Why a Minimal Closet Doesn’t Work for Everyone

For the past few weeks, I’ve been thrifting a lot. It’s sometimes a stress-coping activity for me, and it’s resulted in a number of new pieces, and while I love each one, my ‘wardrobe cohesion’ that was barely hanging on is now completely out the window (again). I started banging my head against that familiar wall: “Why can’t I just pick/find my true style and stick with it?!” 

That particular mental wall has, optimistically, about fifteen years of dents and fist holes in it.

The Short(ish) Story

Most of my life, it’s been an ebb and flow: Find ‘my style,’ stick with it for a while, then shift (sometimes impulsively, sometimes calculated; sometimes a kind of ‘manic purge,’ sometimes a slow change). And it hasn’t always been aimed directly at my closet: Life necessitates changes much of the time, such as graduating from college and getting a job, having babies and all the weight and lifestyle fluctuations that go on for years, career changes, going back to school as an adult, mental health and body image shifts (for better or for worse)… 

My life has always been a bit ‘non-cohesive.’ Even before I had kids seven years ago, I had been in a perpetual state of transition and identity crisis. After I graduated with my Bachelor’s, I flailed in classic Millennial fashion, with part-time jobs, entrepreneurial side gigs, and an actual career opportunity that I turned down (not my finest hour). 

We won’t even talk about what a mess I was, and by extension my closet: I didn’t know how to shop or thrift successfully, didn’t know how to find my style or dress for my body, and didn’t want to accept that I wasn’t a carefree, yoga-pants-and-hoodie-wearing college student anymore. 

It’s easy to see why I struggled with even dressing to leave the house back then. But fast-forward a decade with countless hours of pouring over minimalism Ted Talks, ethical fashion and style blogs, buy-and-return/donate cycles, and fights with my husband about the subsequent financial churn while I ‘explored my style,’ and, though I’ve come a long way, I’m still banging my head against that same wall of ‘true style.’ 

A few years, I had a breakthrough. On a whim one day, I started sorting my closet into distinct styles, and I immediately wondered why I hadn’t noticed it before: I had at least four different styles going on. I loosely defined them as ‘90s College Student,’ ‘Post-Apocalyptic Renaissance Festival nerd,’ ‘Downtown Art Gallery Opening Minimal,’ and ‘Athleisure Mom.’ As you can see, there’s not a whole lot of crossover between them, either. 

To this day, I still have versions of each of those going on. My ‘nerd costumes’ are mostly packed away in a bin (that’s a story for another day), and my ‘Mom wardrobe’ has evolved and solidified as my weight has stopped fluctuating so much (60+ lbs gained and lost twice) and my babies have grown into more self-sufficient kids (no more breastfeeding outfits and less worries about everything getting hopelessly stained!). 

Sometimes I’m ok with it, and sometimes I rail against it, usually wrapped up in fantasies of getting rid of everything we own and running off in a renovated, Scandinavian-chic RV. I think this is a common fantasy, and a big part of why Minimalism is becoming so popular, even just as a dream or a thought experiment. We’re drowning in stuff and we know it, but it’s vastly more difficult than just donating and selling everything, especially with kids and careers and all the complications of modern life. 

The Science

I’ve studied Evolutionary Biology and Psychology the past few years, and the one huge takeaway for me has been that we’re not at all equipped to handle the complexity of our modern environments, emotionally, psychologically, or physically. Without going on a soapboxy academic rant, the important point here is that it’s not usually simply ‘all our faults’ that we can’t live that dream and pare every corner of our homes and lives into Pinterest-worthy moments.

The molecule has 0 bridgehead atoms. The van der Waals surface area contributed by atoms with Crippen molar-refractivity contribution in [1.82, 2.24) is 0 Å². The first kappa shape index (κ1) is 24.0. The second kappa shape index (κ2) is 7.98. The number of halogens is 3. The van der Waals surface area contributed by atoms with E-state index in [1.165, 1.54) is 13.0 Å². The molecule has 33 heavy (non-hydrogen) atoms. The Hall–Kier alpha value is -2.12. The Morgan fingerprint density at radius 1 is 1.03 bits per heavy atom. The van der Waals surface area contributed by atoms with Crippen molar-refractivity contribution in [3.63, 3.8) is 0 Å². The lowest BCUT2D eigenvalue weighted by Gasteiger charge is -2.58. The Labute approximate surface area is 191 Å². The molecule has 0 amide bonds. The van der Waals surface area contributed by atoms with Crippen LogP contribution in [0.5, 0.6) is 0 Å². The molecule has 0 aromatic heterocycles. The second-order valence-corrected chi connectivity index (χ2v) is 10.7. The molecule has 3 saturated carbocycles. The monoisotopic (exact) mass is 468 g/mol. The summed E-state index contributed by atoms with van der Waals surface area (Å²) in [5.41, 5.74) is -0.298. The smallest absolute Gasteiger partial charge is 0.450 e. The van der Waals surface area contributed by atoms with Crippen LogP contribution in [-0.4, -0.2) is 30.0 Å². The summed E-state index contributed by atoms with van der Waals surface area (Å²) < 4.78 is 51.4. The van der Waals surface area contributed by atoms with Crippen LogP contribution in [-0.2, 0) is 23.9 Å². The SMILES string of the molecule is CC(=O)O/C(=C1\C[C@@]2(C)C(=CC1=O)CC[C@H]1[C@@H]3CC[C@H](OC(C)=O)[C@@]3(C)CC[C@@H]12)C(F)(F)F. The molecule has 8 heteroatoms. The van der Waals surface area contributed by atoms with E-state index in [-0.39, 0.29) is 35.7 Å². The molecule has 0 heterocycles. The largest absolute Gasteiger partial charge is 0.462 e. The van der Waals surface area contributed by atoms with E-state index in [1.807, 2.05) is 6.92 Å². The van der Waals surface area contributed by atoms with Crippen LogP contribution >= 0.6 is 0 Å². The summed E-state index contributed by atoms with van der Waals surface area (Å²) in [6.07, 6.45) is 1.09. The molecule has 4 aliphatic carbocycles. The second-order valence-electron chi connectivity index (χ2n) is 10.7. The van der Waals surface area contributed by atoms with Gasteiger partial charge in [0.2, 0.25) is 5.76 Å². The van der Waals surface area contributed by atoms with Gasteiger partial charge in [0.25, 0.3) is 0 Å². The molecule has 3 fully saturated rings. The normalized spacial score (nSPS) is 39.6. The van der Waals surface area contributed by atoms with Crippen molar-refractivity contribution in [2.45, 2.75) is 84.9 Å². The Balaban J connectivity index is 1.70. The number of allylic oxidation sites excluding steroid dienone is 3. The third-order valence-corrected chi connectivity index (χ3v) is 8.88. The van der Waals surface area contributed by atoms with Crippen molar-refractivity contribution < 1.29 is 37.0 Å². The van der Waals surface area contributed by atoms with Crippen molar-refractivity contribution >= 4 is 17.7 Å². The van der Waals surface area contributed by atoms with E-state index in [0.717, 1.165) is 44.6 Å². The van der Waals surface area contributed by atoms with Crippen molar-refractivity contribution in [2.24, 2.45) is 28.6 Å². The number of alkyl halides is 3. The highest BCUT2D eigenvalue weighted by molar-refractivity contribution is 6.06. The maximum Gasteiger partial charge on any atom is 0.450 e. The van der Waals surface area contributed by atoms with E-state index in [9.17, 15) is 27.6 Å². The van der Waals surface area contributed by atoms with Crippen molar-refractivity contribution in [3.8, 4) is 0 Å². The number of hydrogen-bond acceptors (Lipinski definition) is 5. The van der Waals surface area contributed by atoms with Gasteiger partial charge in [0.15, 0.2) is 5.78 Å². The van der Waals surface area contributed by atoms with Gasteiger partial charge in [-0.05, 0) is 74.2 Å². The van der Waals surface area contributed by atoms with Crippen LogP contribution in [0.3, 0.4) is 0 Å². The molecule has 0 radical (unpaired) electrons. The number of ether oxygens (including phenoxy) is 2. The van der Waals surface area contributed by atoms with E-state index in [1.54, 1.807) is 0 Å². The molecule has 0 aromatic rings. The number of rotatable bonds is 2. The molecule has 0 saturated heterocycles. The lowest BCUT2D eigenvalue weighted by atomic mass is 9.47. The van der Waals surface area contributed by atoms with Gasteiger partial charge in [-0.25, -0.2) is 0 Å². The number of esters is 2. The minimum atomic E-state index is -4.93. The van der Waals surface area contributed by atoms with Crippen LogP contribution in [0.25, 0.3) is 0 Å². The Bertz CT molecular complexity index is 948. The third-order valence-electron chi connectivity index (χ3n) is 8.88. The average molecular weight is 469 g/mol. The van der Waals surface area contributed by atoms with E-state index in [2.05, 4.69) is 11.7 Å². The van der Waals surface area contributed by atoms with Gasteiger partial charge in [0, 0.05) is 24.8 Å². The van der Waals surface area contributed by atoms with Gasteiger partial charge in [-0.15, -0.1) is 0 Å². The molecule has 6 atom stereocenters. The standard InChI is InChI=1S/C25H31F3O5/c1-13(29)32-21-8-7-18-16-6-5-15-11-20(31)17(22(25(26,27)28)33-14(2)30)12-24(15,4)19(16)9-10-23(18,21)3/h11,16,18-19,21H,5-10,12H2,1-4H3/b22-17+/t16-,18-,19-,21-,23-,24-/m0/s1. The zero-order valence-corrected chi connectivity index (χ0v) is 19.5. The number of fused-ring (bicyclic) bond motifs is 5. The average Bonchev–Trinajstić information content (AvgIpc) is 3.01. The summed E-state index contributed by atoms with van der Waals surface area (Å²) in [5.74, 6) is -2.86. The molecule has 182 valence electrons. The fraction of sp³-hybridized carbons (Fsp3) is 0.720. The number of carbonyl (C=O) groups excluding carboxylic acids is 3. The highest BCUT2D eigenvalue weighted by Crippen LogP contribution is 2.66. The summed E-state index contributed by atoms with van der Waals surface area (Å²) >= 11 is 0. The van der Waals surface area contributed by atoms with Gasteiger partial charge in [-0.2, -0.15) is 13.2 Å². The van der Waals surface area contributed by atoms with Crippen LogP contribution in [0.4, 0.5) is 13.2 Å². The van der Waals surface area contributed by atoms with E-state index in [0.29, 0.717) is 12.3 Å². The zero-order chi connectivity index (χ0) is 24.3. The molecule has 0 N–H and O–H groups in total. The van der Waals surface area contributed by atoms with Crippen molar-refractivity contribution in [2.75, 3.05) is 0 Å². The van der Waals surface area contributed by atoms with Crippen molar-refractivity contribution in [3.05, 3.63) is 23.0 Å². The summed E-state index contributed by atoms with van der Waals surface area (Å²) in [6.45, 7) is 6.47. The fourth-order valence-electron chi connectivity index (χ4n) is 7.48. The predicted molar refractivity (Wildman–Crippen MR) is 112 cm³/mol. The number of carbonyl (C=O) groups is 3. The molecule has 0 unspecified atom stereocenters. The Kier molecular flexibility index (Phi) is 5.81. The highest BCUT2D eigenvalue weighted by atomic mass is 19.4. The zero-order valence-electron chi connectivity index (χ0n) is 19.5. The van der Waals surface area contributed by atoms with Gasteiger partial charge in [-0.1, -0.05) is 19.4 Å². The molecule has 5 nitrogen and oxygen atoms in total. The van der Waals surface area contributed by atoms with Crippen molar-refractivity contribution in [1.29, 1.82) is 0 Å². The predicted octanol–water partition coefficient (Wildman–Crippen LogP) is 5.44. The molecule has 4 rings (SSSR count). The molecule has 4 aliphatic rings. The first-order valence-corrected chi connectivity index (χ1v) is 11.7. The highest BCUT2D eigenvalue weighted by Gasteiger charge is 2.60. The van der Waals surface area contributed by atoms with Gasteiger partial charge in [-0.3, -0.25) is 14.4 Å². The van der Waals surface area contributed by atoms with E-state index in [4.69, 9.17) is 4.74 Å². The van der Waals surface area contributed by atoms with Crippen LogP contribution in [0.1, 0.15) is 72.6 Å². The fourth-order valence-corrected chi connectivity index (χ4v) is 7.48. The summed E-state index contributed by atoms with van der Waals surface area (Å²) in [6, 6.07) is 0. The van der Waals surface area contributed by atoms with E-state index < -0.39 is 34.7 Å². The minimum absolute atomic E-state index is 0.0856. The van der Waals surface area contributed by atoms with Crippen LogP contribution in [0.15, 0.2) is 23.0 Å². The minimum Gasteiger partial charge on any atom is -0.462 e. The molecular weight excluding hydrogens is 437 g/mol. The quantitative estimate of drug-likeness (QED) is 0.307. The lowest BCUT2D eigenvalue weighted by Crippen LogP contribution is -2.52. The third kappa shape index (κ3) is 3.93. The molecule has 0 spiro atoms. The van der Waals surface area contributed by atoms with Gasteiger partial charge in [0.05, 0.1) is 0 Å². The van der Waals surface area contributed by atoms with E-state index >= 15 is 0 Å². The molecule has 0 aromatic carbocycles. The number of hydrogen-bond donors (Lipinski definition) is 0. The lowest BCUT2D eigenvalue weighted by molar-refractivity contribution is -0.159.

Besides these ‘evolutionary mismatches’ (when something that was once adaptive in our ancestral environments becomes maladaptive in our modern one, such as our desire for sugar, fat, and salt) there’s also the related concern of hormones and mental health. Especially for women, our hormonal cycles can have a huge impact on how we feel about ourselves, how we see our bodies, how we choose to express and reveal ourselves (or not!), and even down to how well we can handle complexity and stimulation. For example, I am more tolerant and even excited about a closet full of different colors and styles in the first two weeks of my cycle. In the second half post-ovulation, I get more easily overstimulated and overwhelmed by too many options.

I am by no means qualified or educated enough to advise anyone on the intricacies of these complex psychological and biological functions (see the end for a list for further reading), but I do definitely recommend taking mental note or a very brief journal of your reactions to things like general home clutter or wardrobe complexity at different points in the month. You may find some of your opinions and capacity to handle complexity have a cyclical component. 

If you do discover this to be the case, my best advice would be to not permanently purge during the more ‘easily overstimulated’ or more depressed periods: By all means, pack it away and box it up; just going through that exercise can be very relaxing, and exercising ruthlessness can yield some amazing results! But don’t actually let it go until you’ve cycled back around to all other parts of your cycle and reviewed your choices in different states of mind and body. 

So, What To Do? 

In any case, here I am again, in the four-billionth iteration of trying to figure out whether I will ever even have just one style. If it was just a matter of following the stock Minimalism/Capsule advice to ‘find what works for your body and your lifestyle, be brave, and go for it!’ then I would have had a perfect wardrobe for years now. I’ve been brave, I’ve done all the style workbooks (Lee Vosburgh’s Closet Mission is by far the best, I can’t recommend it enough; it propelled me lightyears ahead in my understanding of my style!), but I still feel like at least four distinct people in one body with the completely unrelated styles to go with it. At least I can name them and understand them and refine them now, which is hopefully a step in the right direction.